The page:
These letters, written on cotton fiber paper so they'll last 100 years, aren't being put in a time capsule to be opened with great ceremony in the community in the year 2075.

They have been placed in the custody of the parents - for safekeeping and passing along.

They'll probably make it to their destination. You know how mothers hate to discard anything this precious.

From the August 2, 1975 Wisconsin State Journal (Madison, WI).

Previously on Paleo-Future:


James B. Utt on Space Travel (1963)

California congressman James B. Utt wrote a short piece for the time capsule book 2063 A.D., which was buried in 1963.

The honorable James B. Utt first says that he could not even make an uneducated guess as to the future of space travel but then, in true politician form, makes one anyway. His contribution appears in full below.

The Honorable James B. Utt
Congress of the United States


Your request with reference to a prophecy for your space capsule, I can only say that I do not have a Buck Rogers imaginative mind and could not even make an uneducated guess. The cost of escaping gravity will probably always curtail any commercial space travel, but the time will come when the scientists will be able to change the molecular body system and reduce the weight to zero and reconstruct the molecular system at any place and any time. Travel will then be as rapid as the mind can conceive. Personally, I do not look forward to this with any sense of enjoyment

You can find the book 2063 A.D. listed here on Amazon but I wouldn't count on copies becoming available anytime soon. Only 200 copies were printed and distributed to various universities.


See also:
General Dynamics Astronautics Time Capsule (1963)
Broken Time Capsule (1963-1997)
Lyndon B. Johnson on 2063 A.D. (1963)
Edmund G. Brown's Californifuture (1963)


Edmund G. Brown's Californifuture (1963)

Today we continue our look into the time capsule and booklet titled 2063 A.D. Buried by General Dynamics Astronautics in 1963, there is some question as to where it may now reside, as the General Dynamics Astronautics building has been torn down. Some guessed that it would be at the San Diego Air & Space Museum but my last trip to that city turned up nothing. Hopefully, this time capsule hasn't been lost forever.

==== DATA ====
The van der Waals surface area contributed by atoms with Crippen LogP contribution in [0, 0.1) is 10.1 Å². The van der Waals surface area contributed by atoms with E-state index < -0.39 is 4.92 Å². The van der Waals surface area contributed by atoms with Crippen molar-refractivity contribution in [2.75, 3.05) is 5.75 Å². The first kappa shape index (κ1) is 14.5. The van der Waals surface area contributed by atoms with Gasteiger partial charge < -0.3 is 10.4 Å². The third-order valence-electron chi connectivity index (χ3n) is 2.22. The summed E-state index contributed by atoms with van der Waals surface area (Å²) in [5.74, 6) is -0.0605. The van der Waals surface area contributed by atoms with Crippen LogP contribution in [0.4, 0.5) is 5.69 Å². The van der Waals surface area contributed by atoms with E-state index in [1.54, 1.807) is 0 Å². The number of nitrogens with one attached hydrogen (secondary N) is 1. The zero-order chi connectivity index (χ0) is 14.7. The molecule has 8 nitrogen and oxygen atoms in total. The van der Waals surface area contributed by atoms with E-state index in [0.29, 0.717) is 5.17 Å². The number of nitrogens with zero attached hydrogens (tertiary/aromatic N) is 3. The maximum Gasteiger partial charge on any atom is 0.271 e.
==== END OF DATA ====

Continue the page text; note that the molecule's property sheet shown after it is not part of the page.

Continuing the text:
The piece below by California Governor Edmund G. Brown appears on page six of the time capsule booklet.

The Honorable Edmund G. Brown
Governor, State of California

I have been asked by those responsible for placing this "space" capsule to write down my guesses about the state of man's space efforts one hundred years from this date when, hopefully, this capsule will be opened.

Most of my life has been spent as a politician. Politicians generally know very little about rockets, satellites and the other trappings of outer space.

It is their task to be concerned about inner space, the still undiscovered space of the mind and the spirit, and about whether the institutions of men on this planet create for the men they are supposed to serve the atmosphere, the psychological spaciousness, in which they can grow to fulfill their human potential.

This is the "space" about which I am concerned in 1963 as I write this statement. Even here, on ground that is much more familiar to me than is outer space, I have few predictions, but many hopes, about life on earth one hundred years from now.

My chief hope is that by the time men will have truly grasped the overriding necessity of freedom as a condition of man's continued existence: freedom from the necessity to hate as well as freedom from oppression of the mind, the spirit and the body.

I hope too that, having grasped this imperative, man, one hundred years from 1963, will have transformed his institutions into guarantors of that freedom.

See also:
General Dynamics Astronautics Time Capsule (1963)
Broken Time Capsule (1963-1997)